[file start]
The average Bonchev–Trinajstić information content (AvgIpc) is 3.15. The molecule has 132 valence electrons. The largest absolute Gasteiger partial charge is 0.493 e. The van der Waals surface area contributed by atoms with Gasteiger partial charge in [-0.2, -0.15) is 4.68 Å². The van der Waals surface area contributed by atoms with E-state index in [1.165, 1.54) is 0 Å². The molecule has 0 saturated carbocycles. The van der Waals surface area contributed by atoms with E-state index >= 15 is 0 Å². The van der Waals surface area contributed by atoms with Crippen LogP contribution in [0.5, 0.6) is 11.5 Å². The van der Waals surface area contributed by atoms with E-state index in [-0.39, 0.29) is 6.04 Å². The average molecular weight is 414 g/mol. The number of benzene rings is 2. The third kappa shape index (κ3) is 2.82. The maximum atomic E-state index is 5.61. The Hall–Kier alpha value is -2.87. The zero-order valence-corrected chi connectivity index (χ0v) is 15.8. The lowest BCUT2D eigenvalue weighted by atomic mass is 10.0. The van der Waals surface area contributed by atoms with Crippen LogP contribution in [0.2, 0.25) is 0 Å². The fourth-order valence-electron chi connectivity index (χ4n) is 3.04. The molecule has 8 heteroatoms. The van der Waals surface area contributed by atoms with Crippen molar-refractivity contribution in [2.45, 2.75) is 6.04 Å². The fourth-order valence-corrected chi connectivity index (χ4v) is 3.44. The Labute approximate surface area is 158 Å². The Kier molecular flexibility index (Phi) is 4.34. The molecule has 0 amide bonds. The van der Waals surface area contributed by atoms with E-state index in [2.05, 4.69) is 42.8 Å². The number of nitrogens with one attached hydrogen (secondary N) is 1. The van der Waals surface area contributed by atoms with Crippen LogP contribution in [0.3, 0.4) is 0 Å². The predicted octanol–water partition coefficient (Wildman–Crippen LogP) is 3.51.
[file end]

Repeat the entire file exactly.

The average Bonchev–Trinajstić information content (AvgIpc) is 3.15. The molecule has 132 valence electrons. The largest absolute Gasteiger partial charge is 0.493 e. The van der Waals surface area contributed by atoms with Gasteiger partial charge in [-0.2, -0.15) is 4.68 Å². The van der Waals surface area contributed by atoms with E-state index in [1.165, 1.54) is 0 Å². The molecule has 0 saturated carbocycles. The van der Waals surface area contributed by atoms with E-state index >= 15 is 0 Å². The van der Waals surface area contributed by atoms with Crippen LogP contribution in [0.5, 0.6) is 11.5 Å². The van der Waals surface area contributed by atoms with E-state index in [-0.39, 0.29) is 6.04 Å². The average molecular weight is 414 g/mol. The number of benzene rings is 2. The third kappa shape index (κ3) is 2.82. The maximum atomic E-state index is 5.61. The Hall–Kier alpha value is -2.87. The zero-order valence-corrected chi connectivity index (χ0v) is 15.8. The lowest BCUT2D eigenvalue weighted by atomic mass is 10.0. The van der Waals surface area contributed by atoms with Crippen LogP contribution in [0.2, 0.25) is 0 Å². The fourth-order valence-electron chi connectivity index (χ4n) is 3.04. The molecule has 8 heteroatoms. The van der Waals surface area contributed by atoms with Crippen molar-refractivity contribution in [2.45, 2.75) is 6.04 Å². The fourth-order valence-corrected chi connectivity index (χ4v) is 3.44. The Labute approximate surface area is 158 Å². The Kier molecular flexibility index (Phi) is 4.34. The molecule has 0 amide bonds. The van der Waals surface area contributed by atoms with E-state index in [2.05, 4.69) is 42.8 Å². The number of nitrogens with one attached hydrogen (secondary N) is 1. The van der Waals surface area contributed by atoms with Crippen LogP contribution in [0.3, 0.4) is 0 Å². The predicted octanol–water partition coefficient (Wildman–Crippen LogP) is 3.51.